Truck accidents are quite different from other types of vehicle accidents. Due to the larger size and heavier weight of semitrailers and other commercial trucks, even a low-speed accident can have catastrophic consequences. The risk for injury is great. It may be beneficial for you to learn more about what makes this type of accident more complicated than other motor vehicle collisions.

Getting justice after an accident with a drunk driver

A previous post on this blog talked about how many people, including the lawmakers in one state, are realizing just how much of a line in the sand the common .08 blood alcohol content limit, or BAC, really is. Nevertheless, Florida uses .08 as its legal limit with respect to criminal DUI charges.

As that post discussed, the reality is that, depending on the circumstances, even a small amount of alcohol can profoundly affect one's driving, even to the point of causing a serious accident.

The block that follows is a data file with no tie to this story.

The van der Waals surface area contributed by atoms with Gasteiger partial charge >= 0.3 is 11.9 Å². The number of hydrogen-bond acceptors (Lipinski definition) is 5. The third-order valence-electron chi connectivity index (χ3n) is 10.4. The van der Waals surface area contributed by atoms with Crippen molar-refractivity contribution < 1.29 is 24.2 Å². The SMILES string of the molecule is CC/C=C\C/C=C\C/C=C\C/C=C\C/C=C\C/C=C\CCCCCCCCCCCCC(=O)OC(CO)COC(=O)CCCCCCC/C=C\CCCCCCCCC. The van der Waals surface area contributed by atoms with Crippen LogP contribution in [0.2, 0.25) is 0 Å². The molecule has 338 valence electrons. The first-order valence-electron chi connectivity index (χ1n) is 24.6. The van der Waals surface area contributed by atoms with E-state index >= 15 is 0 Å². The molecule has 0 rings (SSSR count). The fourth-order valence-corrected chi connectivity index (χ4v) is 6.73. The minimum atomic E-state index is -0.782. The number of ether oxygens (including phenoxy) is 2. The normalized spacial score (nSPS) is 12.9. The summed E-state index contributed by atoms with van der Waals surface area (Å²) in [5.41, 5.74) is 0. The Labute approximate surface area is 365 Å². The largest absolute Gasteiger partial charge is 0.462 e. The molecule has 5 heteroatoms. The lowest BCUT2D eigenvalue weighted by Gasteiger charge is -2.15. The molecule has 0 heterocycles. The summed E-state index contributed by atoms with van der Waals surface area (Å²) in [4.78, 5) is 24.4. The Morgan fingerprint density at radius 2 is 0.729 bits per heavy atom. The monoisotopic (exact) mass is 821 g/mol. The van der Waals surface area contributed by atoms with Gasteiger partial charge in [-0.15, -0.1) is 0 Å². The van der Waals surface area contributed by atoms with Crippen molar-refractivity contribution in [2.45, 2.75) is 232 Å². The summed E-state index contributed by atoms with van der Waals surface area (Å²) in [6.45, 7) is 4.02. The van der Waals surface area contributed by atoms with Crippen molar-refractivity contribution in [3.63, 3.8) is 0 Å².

Should Florida pass tougher laws on distracted driving?

Distracted driving continues to be one of the most pressing safety concerns for motorists, both in Florida and across the country. Many states have tough laws in place to combat distracted driving, and many believe Florida should follow suit. One step in the fight against distracted driving is to implement laws that prohibit phone use while driving.

There are a few Florida lawmakers who are currently working to make that happen. They are pushing for tougher laws that will increase penalties for those who user their phones while operating a vehicle. One reason for this push is because Florida's distracted driving deaths are increasing while the national average is decreasing. This may be indicative of the need for tougher laws.